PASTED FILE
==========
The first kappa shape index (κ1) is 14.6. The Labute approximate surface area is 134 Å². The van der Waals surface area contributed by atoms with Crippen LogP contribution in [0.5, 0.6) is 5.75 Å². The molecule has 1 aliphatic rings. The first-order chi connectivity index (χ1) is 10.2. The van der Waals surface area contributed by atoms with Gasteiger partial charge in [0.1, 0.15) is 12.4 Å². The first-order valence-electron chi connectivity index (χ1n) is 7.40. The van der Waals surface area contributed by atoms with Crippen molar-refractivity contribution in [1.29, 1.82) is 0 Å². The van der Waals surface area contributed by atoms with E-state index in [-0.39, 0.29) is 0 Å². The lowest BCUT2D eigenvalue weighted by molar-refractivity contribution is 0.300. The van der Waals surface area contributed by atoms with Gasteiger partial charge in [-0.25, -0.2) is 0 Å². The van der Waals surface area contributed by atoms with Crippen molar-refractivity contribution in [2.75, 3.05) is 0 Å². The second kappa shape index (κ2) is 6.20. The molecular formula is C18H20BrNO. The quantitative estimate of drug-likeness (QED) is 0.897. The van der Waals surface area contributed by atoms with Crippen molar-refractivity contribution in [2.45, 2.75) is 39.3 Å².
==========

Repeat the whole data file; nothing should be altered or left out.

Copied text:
The first kappa shape index (κ1) is 14.6. The Labute approximate surface area is 134 Å². The van der Waals surface area contributed by atoms with Crippen LogP contribution in [0.5, 0.6) is 5.75 Å². The molecule has 1 aliphatic rings. The first-order chi connectivity index (χ1) is 10.2. The van der Waals surface area contributed by atoms with Gasteiger partial charge in [0.1, 0.15) is 12.4 Å². The first-order valence-electron chi connectivity index (χ1n) is 7.40. The van der Waals surface area contributed by atoms with Crippen molar-refractivity contribution in [1.29, 1.82) is 0 Å². The van der Waals surface area contributed by atoms with E-state index in [-0.39, 0.29) is 0 Å². The lowest BCUT2D eigenvalue weighted by molar-refractivity contribution is 0.300. The van der Waals surface area contributed by atoms with Gasteiger partial charge in [-0.25, -0.2) is 0 Å². The van der Waals surface area contributed by atoms with Crippen molar-refractivity contribution in [2.75, 3.05) is 0 Å². The second kappa shape index (κ2) is 6.20. The molecular formula is C18H20BrNO. The quantitative estimate of drug-likeness (QED) is 0.897. The van der Waals surface area contributed by atoms with Crippen molar-refractivity contribution in [2.45, 2.75) is 39.3 Å².